Welcome to the Kentucky Native Plant and Wildlife Blog.

Welcome to the Kentucky Native Plant and Wildlife Blog.
The purpose of this blog is to provide information on using native plants in the landscape, issues related to invasive exotic plants, urban wildlife management, and wildlife damage management. It is my intention that this information will assist you in deciphering the multitude of information circulating around the web and condense in some meaningful method as it relates to Kentucky. In addition, I hope to highlight a native plant that can be used in the landscape.

Monday, March 31, 2014

Plant of the Week: Virginia Bluebells (Mertensia virginica)

Are you looking for a wildflower that will work under your black walnut tree?  Look no further than the showy Virginia Bluebell.  It not only tolerates black walnut but also rabbits and deer (partly because it goes dormant so quickly after flowering).  This plant is just now coming up in the woods and will be in flower within a week.  It prefers alluvial floodplain soils and when found in the right conditions along creeks and rivers in this habitat, it is absolutely abundant and prolific. When planted en masses withe celandine or wood poppies, you can't make a garden any showier.  These plants typically get one to two feet tall and the very smooth oval leaves can reach about 7" in length.  The individual flowers begin as light pink buds but then turn this beautiful shade of blue, and occasionally pure white, that contrasts with the light green leaves and stems.  Given the right growing conditions, this plant will spread and naturalize, sometimes very quickly.  It likes sandy to loamy soil and it can be purchased as divisions.  Once planted, do not disturb the plants as it can cause them to cease flowering the next year. The primary pollinators for this species are various types of bees although butterflies and hummingbirds have been observed nectaring on them. Good companion plants include wood poppies, large-flowered trillium, and blue phlox although a wide variety of spring flowers work well with this species.  This is a species that must be interplanted with ferns or other woodland wildflowers that flower later because it goes dormant so early.  Excellent choices include Lady Fern, bugbane or cohosh, and for those into hostas, they work as well.  This is certainly a staple of many backyard woodland wildflower or shade gardens and is definitely worthy of a space in yours.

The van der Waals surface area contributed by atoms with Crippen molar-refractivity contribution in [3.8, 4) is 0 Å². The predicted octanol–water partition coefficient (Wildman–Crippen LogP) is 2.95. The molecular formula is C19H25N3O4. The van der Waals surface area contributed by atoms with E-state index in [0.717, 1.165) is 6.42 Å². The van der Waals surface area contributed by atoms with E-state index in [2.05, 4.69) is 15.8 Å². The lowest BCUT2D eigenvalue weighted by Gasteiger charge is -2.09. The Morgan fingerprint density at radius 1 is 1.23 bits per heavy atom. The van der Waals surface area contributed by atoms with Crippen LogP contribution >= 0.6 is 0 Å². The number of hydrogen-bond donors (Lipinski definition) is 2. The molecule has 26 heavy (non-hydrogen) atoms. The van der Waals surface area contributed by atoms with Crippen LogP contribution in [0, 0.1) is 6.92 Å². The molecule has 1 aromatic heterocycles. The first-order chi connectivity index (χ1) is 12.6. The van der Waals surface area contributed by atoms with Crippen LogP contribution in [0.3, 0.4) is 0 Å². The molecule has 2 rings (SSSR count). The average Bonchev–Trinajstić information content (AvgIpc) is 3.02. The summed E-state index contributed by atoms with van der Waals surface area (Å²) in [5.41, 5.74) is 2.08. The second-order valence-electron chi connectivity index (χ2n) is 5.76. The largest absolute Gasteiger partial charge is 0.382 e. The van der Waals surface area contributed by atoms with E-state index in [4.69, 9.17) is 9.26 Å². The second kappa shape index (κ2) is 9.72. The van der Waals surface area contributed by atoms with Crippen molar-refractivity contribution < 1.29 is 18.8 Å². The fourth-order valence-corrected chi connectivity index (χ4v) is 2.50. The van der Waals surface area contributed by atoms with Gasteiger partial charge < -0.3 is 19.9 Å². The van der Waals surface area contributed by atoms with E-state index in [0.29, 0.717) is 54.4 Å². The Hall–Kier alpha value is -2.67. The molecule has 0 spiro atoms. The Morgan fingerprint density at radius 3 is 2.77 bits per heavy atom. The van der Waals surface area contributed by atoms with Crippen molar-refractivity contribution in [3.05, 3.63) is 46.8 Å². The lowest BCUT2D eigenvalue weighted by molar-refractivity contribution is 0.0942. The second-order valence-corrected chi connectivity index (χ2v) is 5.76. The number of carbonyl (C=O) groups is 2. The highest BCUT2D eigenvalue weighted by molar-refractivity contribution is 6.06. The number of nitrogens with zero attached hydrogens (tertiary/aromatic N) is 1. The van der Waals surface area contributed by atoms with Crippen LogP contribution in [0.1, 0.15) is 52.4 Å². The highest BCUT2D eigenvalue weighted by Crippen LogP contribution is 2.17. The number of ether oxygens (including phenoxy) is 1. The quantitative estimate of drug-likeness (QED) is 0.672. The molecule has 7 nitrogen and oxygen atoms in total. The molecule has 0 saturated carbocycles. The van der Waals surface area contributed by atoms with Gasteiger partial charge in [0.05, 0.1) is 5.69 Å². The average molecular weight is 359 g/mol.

1 comment:

  1. You are absolutely right! This is one of the most beautiful native wildflowers in the world. I have a slew of them in my woodland garden, and it only gets better every year, and it's just about to get better with the suggestion of planting them with Celandine. I think I have a plan now. I'm glad to know about their toleration of black walnut trees and now know just what to plant. Always learning something here.